SHERIDAN — Sean Sutherlin had one heck of a good six-day stretch. March 7, saw the Sheridan College sophomore hit the go-ahead shot with less than a minute to play in a 74-72, come-from-behind, season-saving win over Northeastern Junior College.
“It was one of the biggest plays in my career,” Sutherlin said.
Monday morning, Sutherlin and his teammates were selected as one of the eight at-large teams to participate in the national tournament. Tuesday, the Mounds View, Minnesota, native, was honored as a member of the Region IX All-Tournament team. And Wednesday, Sutherlin received his first Division I offer from the University of New Hampshire.
Not a bad week at all, and the recent course of events are just one significant chapter in the story that is Sean Sutherlin.
During Sheridan’s game-day shoot-arounds, Sutherlin practices alongside fellow guards Josh Bagley, Jay Lewis and Elijah Blake. However, unlike those three, Sutherlin rarely ventures outside the 3-point line.
He sticks to working on dribble-drive moves and crafty ways to maneuver the ball around the rim.
Sutherlin is not a shooter, plain and simple. Even though his size might make someone believe he can fire away from anywhere on the floor, he doesn’t. In fact, Sutherlin has only attempted three 3s this season, all three coming in a bludgeoning of Little Big Horn College.
But it wasn’t always this way for Sutherlin. The Irondale High School product used to hoist 3s and mid-range shots back in his time as a Knight.
“In high school, I was more of a scorer,” Sutherlin said. “I could shoot the 3, and I could get to the hoop.”
But upon coming to Sheridan, Sutherlin’s role changed. His ability to slash and absorb contact made him the perfect compliment to a shooting guard like Adham Eleeda, who primary resides in 3-point land.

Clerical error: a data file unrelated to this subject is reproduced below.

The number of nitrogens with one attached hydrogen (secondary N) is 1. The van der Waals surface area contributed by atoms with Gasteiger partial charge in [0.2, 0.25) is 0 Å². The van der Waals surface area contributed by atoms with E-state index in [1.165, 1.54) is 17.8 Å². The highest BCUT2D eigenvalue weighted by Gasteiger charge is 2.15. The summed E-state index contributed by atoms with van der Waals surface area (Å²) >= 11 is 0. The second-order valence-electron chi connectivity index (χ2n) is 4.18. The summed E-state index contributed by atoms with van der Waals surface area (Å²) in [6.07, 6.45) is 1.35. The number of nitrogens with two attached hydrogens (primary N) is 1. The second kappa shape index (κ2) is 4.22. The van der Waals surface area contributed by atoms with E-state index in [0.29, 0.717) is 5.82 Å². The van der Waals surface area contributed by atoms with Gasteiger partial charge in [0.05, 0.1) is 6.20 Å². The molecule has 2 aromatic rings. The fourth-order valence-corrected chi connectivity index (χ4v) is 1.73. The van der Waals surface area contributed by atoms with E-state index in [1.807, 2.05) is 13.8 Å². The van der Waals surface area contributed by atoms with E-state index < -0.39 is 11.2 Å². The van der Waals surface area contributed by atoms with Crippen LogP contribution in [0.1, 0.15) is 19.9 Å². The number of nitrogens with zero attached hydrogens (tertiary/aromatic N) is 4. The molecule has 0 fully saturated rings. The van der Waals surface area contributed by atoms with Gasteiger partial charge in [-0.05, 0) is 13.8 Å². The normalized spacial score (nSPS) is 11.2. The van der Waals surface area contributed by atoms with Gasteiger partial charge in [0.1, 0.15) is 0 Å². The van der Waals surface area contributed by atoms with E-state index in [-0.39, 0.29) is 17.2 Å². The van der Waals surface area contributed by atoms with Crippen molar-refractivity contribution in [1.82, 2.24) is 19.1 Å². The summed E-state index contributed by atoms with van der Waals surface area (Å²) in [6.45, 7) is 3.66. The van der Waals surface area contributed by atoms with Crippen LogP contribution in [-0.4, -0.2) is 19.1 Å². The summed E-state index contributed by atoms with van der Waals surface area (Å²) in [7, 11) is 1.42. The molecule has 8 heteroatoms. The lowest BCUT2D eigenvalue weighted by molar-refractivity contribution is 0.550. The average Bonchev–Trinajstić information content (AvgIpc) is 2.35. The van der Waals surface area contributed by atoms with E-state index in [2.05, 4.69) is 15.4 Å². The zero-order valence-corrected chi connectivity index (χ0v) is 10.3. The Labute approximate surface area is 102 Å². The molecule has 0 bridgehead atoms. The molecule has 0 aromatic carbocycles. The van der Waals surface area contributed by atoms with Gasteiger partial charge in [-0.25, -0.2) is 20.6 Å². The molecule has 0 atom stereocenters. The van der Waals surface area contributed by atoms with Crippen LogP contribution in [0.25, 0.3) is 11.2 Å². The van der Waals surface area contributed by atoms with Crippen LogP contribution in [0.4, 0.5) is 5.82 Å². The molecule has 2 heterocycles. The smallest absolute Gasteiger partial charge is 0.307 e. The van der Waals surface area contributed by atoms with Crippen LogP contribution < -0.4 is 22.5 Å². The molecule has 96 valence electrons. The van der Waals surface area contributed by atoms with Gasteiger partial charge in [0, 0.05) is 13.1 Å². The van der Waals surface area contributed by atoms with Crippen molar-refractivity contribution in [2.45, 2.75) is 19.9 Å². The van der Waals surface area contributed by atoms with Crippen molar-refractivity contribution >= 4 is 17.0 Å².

“Coach just wants me to attack the rim and get easy buckets,” Sutherlin said. “I feel like I can get to the hoop whenever I really want to, and if I can’t get all the way to the hoop, I can facilitate to my teammates, either finding our wings or finding our bigs.”
Sutherlin’s quick 6-foot-4 frame also makes him a versatile defender.
He can use his fleet-footedness to slow down smaller guards and his sturdy 190-pound foundation allows him to body up, defend and rebound against much larger post players.
“Being a defense where we like to switch a lot, it’s always nice having a guy out there that can go out and guard multiple spots,” Hammer said.
Sutherlin’s defense is solid, and he can rebound extremely well for his size. He knows where his offensive prowesses lie and doesn’t stray from them. He does all of this without saying much at all.
Sutherlin won’t chirp at foes during a game. He rarely pulls out a fist pump or yells in excitement. He simply comes to work, does his job, and not much else needs to be said.
“He’s kind of got that silent-warrior-type mentality to him,” Hammer said. “He’s not the most vocal kid, but he just goes out there and competes. And just because he’s not vocal, that doesn’t mean that it doesn’t mean a lot to him. He’s just kind of that quiet warrior out there that wants to go out there do his job and do it well.”
If Sutherlin keeps up his recent play, the Generals will stand with a good shot at advancing in the national tournament, and the sophomore will have another week worth remembering.